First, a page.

How, Mr. President, do you see unity through those divisive party lines?

Perhaps our elected leader was hoping to rally the sense of unity by pledging our support to the wounded “from this day forward.” Again, the sentiment was meaningful, but it’s not difficult to see through the superficial and posturing language. How, in a country that can’t seem to agree on healthcare because of vehement conformation to partisanship, could we possibly pledge our support to the victims facing astronomical hospital bills and years of mental health advocacy?

Former revered leaders of our country have often spoken of country unity and warned against divisions. Most notably in President George Washington’s farewell address, he warns against partisan fighting. After proclaiming that party organization should not be designated due to geographical locations, he states:

Let me now take a more comprehensive view, and warn you in the most solemn manner against the baneful effects of the spirit of party generally. This spirit, unfortunately, is inseparable from our nature, having its root in the strongest passions of the human mind. It exists under different shapes in all governments, more or less stifled, controlled, or repressed; but, in those of the popular form, it is seen in its greatest rankness, and is truly their worst enemy. (1861-65)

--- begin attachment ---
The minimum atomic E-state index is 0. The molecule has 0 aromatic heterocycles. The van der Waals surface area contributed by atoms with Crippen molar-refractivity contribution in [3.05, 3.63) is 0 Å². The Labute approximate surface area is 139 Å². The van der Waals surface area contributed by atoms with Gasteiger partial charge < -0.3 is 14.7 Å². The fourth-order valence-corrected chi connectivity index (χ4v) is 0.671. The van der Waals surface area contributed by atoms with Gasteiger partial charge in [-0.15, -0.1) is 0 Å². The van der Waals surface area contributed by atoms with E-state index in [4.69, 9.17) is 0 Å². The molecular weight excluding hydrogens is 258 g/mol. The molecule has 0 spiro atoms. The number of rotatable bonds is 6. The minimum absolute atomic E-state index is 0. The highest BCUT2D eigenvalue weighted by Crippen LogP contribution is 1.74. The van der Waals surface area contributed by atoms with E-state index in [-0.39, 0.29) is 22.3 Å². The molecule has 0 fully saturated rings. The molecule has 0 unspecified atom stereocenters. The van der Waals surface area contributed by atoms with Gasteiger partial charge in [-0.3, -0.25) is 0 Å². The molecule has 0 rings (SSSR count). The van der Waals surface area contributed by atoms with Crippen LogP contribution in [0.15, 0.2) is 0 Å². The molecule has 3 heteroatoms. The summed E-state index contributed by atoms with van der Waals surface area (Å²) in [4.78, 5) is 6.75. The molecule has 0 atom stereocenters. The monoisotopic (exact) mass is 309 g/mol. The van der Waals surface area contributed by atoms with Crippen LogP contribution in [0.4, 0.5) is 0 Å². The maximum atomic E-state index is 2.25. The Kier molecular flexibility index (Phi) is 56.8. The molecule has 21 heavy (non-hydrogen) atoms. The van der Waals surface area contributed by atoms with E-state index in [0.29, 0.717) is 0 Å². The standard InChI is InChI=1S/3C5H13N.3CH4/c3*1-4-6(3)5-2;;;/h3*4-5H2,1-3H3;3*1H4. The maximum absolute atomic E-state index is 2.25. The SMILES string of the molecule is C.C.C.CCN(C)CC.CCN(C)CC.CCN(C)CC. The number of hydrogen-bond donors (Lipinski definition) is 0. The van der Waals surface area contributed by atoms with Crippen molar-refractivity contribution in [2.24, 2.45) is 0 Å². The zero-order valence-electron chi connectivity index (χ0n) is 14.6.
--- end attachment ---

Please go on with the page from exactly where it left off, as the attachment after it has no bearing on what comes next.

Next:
The other well-known unification speech is President Lincoln’s Republican State convention speech to his colleagues in the Hall of Representatives. Prior to the outbreak of the Civil War, Lincoln gave this somewhat radical speech and referred to the dissensions of the nation as a house divided, as quoted in the synoptic gospels of Matthew, Mark, and Luke: “A house divided against itself cannot stand.” Lincoln further expounded that the government could in no way endure the divisions they faced. He didn’t anticipate the Union dissolving, but he warned against the outbreak of war.

Expecting President Trump to deliver a speech with the power of two of our most esteemed leaders would be unfair. But in the wake of the horrible tragedy we witnessed in Las Vegas less than 24 hours ago, we certainly could use a unifying speech of love and support that is more than just feeble blather.